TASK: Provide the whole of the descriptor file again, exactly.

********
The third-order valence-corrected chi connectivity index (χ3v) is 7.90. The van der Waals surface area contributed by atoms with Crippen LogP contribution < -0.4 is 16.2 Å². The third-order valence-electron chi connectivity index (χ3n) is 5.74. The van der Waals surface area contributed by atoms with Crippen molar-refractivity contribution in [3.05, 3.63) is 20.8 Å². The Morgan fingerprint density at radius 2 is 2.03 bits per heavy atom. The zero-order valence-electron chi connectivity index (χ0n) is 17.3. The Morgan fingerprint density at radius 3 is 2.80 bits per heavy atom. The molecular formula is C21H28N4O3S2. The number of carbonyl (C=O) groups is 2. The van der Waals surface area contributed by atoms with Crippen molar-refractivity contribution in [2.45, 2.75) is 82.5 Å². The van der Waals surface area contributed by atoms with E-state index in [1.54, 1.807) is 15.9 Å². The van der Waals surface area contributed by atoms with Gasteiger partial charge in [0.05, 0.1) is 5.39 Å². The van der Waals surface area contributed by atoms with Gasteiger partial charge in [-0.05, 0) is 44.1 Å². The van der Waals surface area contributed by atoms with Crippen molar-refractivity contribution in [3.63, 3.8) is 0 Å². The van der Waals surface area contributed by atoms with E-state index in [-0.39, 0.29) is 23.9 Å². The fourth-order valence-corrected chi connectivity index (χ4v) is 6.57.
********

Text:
The third-order valence-corrected chi connectivity index (χ3v) is 7.90. The van der Waals surface area contributed by atoms with Crippen LogP contribution < -0.4 is 16.2 Å². The third-order valence-electron chi connectivity index (χ3n) is 5.74. The van der Waals surface area contributed by atoms with Crippen molar-refractivity contribution in [3.05, 3.63) is 20.8 Å². The Morgan fingerprint density at radius 2 is 2.03 bits per heavy atom. The zero-order valence-electron chi connectivity index (χ0n) is 17.3. The Morgan fingerprint density at radius 3 is 2.80 bits per heavy atom. The molecular formula is C21H28N4O3S2. The number of carbonyl (C=O) groups is 2. The van der Waals surface area contributed by atoms with Crippen molar-refractivity contribution in [2.45, 2.75) is 82.5 Å². The van der Waals surface area contributed by atoms with E-state index in [1.54, 1.807) is 15.9 Å². The van der Waals surface area contributed by atoms with Gasteiger partial charge in [0.05, 0.1) is 5.39 Å². The van der Waals surface area contributed by atoms with Gasteiger partial charge in [-0.05, 0) is 44.1 Å². The van der Waals surface area contributed by atoms with Crippen molar-refractivity contribution in [3.63, 3.8) is 0 Å². The van der Waals surface area contributed by atoms with E-state index in [-0.39, 0.29) is 23.9 Å². The fourth-order valence-corrected chi connectivity index (χ4v) is 6.57.